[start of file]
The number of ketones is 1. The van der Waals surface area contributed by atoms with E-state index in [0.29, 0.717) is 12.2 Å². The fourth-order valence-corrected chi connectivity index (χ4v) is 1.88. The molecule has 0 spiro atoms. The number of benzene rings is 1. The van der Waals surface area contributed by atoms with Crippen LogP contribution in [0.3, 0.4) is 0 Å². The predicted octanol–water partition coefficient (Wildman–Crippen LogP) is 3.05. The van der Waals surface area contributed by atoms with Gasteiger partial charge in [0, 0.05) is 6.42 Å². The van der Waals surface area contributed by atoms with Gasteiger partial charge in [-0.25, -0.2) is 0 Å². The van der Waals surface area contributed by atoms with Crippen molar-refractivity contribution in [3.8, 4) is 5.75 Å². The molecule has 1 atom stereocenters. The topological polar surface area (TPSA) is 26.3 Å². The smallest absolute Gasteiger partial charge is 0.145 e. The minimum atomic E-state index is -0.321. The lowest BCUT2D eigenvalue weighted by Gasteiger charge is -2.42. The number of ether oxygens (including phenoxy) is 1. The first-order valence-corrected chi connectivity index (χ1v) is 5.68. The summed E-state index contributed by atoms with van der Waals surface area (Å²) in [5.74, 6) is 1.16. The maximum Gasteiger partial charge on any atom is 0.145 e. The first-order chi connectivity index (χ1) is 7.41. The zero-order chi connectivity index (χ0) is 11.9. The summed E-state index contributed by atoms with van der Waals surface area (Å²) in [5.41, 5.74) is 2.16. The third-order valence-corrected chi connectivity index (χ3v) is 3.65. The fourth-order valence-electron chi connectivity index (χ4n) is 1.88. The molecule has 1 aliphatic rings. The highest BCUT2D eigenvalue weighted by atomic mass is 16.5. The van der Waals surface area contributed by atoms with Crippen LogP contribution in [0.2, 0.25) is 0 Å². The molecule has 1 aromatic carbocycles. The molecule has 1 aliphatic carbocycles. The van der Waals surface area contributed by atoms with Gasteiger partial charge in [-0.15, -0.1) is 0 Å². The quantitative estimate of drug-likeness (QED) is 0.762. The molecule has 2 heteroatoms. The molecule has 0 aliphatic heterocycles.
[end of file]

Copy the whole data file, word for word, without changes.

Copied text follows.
The number of ketones is 1. The van der Waals surface area contributed by atoms with E-state index in [0.29, 0.717) is 12.2 Å². The fourth-order valence-corrected chi connectivity index (χ4v) is 1.88. The molecule has 0 spiro atoms. The number of benzene rings is 1. The van der Waals surface area contributed by atoms with Crippen LogP contribution in [0.3, 0.4) is 0 Å². The predicted octanol–water partition coefficient (Wildman–Crippen LogP) is 3.05. The van der Waals surface area contributed by atoms with Gasteiger partial charge in [0, 0.05) is 6.42 Å². The van der Waals surface area contributed by atoms with Gasteiger partial charge in [-0.25, -0.2) is 0 Å². The van der Waals surface area contributed by atoms with Crippen molar-refractivity contribution in [3.8, 4) is 5.75 Å². The molecule has 1 atom stereocenters. The topological polar surface area (TPSA) is 26.3 Å². The smallest absolute Gasteiger partial charge is 0.145 e. The minimum atomic E-state index is -0.321. The lowest BCUT2D eigenvalue weighted by Gasteiger charge is -2.42. The number of ether oxygens (including phenoxy) is 1. The first-order valence-corrected chi connectivity index (χ1v) is 5.68. The summed E-state index contributed by atoms with van der Waals surface area (Å²) in [5.74, 6) is 1.16. The maximum Gasteiger partial charge on any atom is 0.145 e. The first-order chi connectivity index (χ1) is 7.41. The zero-order chi connectivity index (χ0) is 11.9. The summed E-state index contributed by atoms with van der Waals surface area (Å²) in [5.41, 5.74) is 2.16. The third-order valence-corrected chi connectivity index (χ3v) is 3.65. The fourth-order valence-electron chi connectivity index (χ4n) is 1.88. The molecule has 1 aliphatic rings. The highest BCUT2D eigenvalue weighted by atomic mass is 16.5. The van der Waals surface area contributed by atoms with Crippen LogP contribution in [0.2, 0.25) is 0 Å². The molecule has 1 aromatic carbocycles. The molecule has 1 aliphatic carbocycles. The van der Waals surface area contributed by atoms with Gasteiger partial charge in [-0.15, -0.1) is 0 Å². The quantitative estimate of drug-likeness (QED) is 0.762. The molecule has 2 heteroatoms. The molecule has 0 aliphatic heterocycles.